ANN ARBOR, Mich. -- It is the day before the opening of Michigan's first spring practice under coach Rich Rodriguez, and a coach who knows Rodriguez's career better than anyone predicts that the Wolverines will not merely struggle to learn the new schemes. This coach uses terms like "ugly" and "miserable" to describe the adjustment.
"I'm anticipating the worst," this coach said.
This expert's name? Rich Rodriguez.
The Big House has building cranes peeking over its walls. A new indoor facility is being constructed. Rodriguez stood on the balcony of his office in Schembechler Hall on Tuesday afternoon, looking down at a construction site where his new FieldTurf practice area will be.
"Y'all are doing a great job!" he yells to a couple of guys in hard hats.
Insert metaphor here.
A whole lot of renovation has begun on the south end of campus. Buildings and bodies alike are being broken down and rebuilt, brick by brick, muscle by muscle. While construction crews labor on Michigan's $300 million football plant , the new Wolverines coaching staff is giving the football players an extreme makeover in mind and body.
"It's like we're all freshmen again, coming into something new," senior corner Morgan Trent said.
The mental redo begins in earnest Saturday. To this point, Rodriguez and his staff, with six of the nine assistants coming with him from West Virginia, have offered only the basics in the meeting room. One of the tenets of Rodriguez's no-huddle spread offense is to play fast. That begins on Page 1 of the playbook.
"Normally when you're new, you take your time, try to teach it slowly," Rodriguez said. "That goes against some of the principles we believe in. So we're throwing it all in quickly. That probably adds to the confusion a little bit. Put on top of it that you've got inexperienced skill-position players offensively, which we do."
Michigan is the fifth school at which Rodriguez has installed his offense. Every installation began with problems.
"I have learned not to panic," Rodriguez said.
In the spring of 1997 at Tulane, Rodriguez's first shot at Division I-A -- as the Green Wave's offensive coordinator -- after seven seasons as head coach of NAIA Glenville (W.Va.) State, he thought his career had ended.
"If they had ever set a stat for spring practice sacks allowed, we would have broken it, and it would never be broken again," Rodriguez said. "I mean, I can remember our first spring game at Tulane. We had a little intrasquad scrimmage. It was so bad offensively that the defensive coaches let one of the female student trainers call defenses. And I still didn't get a first down."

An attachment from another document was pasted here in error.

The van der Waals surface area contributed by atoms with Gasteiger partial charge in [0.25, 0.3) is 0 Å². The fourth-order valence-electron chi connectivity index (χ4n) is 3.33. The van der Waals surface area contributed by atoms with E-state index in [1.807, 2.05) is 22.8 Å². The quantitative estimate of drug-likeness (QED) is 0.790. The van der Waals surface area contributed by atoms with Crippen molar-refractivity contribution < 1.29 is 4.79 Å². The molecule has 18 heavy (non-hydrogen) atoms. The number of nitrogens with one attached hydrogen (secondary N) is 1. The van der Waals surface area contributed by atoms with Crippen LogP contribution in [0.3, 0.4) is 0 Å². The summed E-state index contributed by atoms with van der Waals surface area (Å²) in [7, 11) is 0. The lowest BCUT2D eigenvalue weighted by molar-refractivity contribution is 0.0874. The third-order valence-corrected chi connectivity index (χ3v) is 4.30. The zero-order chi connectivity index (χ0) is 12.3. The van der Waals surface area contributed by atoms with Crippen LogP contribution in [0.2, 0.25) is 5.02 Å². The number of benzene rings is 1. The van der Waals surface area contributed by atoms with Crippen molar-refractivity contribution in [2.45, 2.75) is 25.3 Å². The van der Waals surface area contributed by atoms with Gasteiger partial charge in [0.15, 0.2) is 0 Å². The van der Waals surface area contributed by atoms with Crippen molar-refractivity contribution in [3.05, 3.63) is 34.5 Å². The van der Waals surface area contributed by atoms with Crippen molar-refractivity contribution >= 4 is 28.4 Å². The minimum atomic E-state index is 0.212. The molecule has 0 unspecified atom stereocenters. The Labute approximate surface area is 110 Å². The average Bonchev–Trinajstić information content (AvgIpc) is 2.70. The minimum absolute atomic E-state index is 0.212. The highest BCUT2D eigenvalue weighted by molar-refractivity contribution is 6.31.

The postscript is that in the second season, 1998, Tulane and that once-bruised quarterback, Shaun King, went 12-0.
The players can't wait for Saturday.
"We've learned the coaches a little bit, gotten to know them as they've gotten to know us," Trent said. "They don't know how we act when it gets tight. We don't know how they act. So we're going to learn each other. We're going to have a good time."
The players know they will be overwhelmed by the information. But they already have been overwhelmed once by the new staff and lived to tell about it, which brings us to the physical renovation that began in January. That is another reason Rodriguez waited to dump his playbook into his players' laps. He knew the discomfort they would feel at the hands of their new director of strength and conditioning, Mike Barwis, and the staff he brought with him from West Virginia.
"Total exhaustion," Trent said, recalling the first two weeks under Barwis. "There was a Tuesday. We do our speed and agility [work]. We weren't too focused and we had to run afterward. Not too much, three or four gassers across the field. We were just hurting. Mike was screaming, 'This is a warm-up! Y'all are hurting on this? Just wait.' We all just got this shock, like 'Uh-oh. If this is a warm-up, I can't imagine.'"
"After every workout, we would just come into the locker room and sit like that," junior wide receiver Greg Mathews said, putting his head in his hands. "I can't believe we just ran 12 100s and 10 40s and two 120s and we're still alive. Man, I can't believe we just did that."